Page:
The new president for whom we all had such high hopes went and hired Michael Froman, a Citigroup executive who accepted a $2.2 million bonus after he joined the White House, to serve on his economic transition team — at the same time the government was giving Citigroup a massive bailout. Then, after promising to curb the influence of lobbyists, Obama hired a former Goldman Sachs lobbyist, Mark Patterson, as chief of staff at the Treasury. He hired another Goldmanite, Gary Gensler, to police the commodities markets. He handed control of the Treasury and Federal Reserve over to Geithner and Bernanke, a pair of stooges who spent their whole careers being bellhops for New York bankers. And on the first anniversary of the collapse of Lehman Brothers, when he finally came to Wall Street to promote "serious financial reform," his plan proved to be so completely absent of balls that the share prices of the major banks soared at the news.

The nation's largest financial players are able to write the rules for own their businesses and brazenly steal billions under the noses of regulators, and nothing is done about it. A thing so fundamental to civilized society as the integrity of a stock, or a mortgage note, or even a U.S. Treasury bond, can no longer be protected, not even in a crisis, and a crime as vulgar and conspicuous as counterfeiting can take place on a systematic level for years without being stopped, even after it begins to affect the modern-day equivalents of the Rockefellers and the Carnegies. What 10 years ago was a cheap stock-fraud scheme for second-rate grifters in Brooklyn has become a major profit center for Wall Street. Our burglar class now rules the national economy. And no one is trying to stop them.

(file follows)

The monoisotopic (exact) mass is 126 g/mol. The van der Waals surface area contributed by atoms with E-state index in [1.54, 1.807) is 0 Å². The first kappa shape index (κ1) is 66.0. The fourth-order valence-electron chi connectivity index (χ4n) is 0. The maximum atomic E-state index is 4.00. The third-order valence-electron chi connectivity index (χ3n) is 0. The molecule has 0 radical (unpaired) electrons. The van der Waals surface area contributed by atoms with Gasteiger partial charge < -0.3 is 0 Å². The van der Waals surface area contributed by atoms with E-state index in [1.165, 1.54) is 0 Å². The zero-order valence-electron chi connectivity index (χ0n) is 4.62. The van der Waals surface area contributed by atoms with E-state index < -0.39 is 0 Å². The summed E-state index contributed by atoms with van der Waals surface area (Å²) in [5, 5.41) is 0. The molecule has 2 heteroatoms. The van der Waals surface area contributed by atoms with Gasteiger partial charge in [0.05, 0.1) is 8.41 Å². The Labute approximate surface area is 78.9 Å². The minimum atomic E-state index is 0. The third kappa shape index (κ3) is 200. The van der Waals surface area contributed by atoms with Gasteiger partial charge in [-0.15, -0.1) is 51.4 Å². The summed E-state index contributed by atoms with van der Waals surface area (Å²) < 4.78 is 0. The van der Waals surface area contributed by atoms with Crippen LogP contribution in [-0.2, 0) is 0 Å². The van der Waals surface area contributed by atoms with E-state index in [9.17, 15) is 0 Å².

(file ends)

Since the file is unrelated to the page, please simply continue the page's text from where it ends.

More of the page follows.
SEC to listen to a request that they stop people from rampant illegal counterfeiting of my company's stock," says Byrne. "But when Morgan Stanley asks for a ban on legal short-selling, they get it literally overnight."

Indeed, on September 19th, Cox imposed a temporary ban on legitimate short- selling of all financial stocks. The stock price of both Goldman and Morgan Stanley quickly rebounded. The companies were also bailed out by an instant designation as bank holding companies, which made them eligible for a boatload of emergency federal aid. The law required a five-day wait for such a conversion, but Geithner and the Fed granted Goldman and Morgan Stanley their new status overnight.

So who killed Bear Stearns and Lehman Brothers? Without a bust by the SEC, all that's left is means and motive. Everyone in Washington and on Wall Street understood what it meant when Lehman, for years the hated rival of Goldman Sachs, was chosen by Treasury Secretary Hank Paulson — the former Goldman CEO — to be the one firm that didn't get a federal bailout. "When Paulson, a former Goldman guy, chose to sacrifice Lehman, that's when you knew the whole fucking thing was dirty," says one Democratic Party operative. "That's like the Yankees not bailing out the Mets. It was just obvious."

The day of Lehman's collapse, Paulson also bullied Bank of America into buying Merrill Lynch — which left Goldman Sachs and Morgan Stanley as the only broker-teens left unaxed in the Camp Crystal Lake known as the American economy. Before they were hacked to bits, Merrill, Bear and Lehman all nurtured booming businesses as Prime Brokers. All that lucrative work had to go somewhere. So guess which firms made the most money in Prime Brokerage this year? According to a leading industry source, the top three were Goldman, JPMorgan and Morgan Stanley.

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Matt Taibbi

Matt Taibbi is a contributing editor for Rolling Stone. He’s the author of five books and a winner of the National Magazine Award for commentary. Please direct all media requests to taibbimedia@yahoo.com.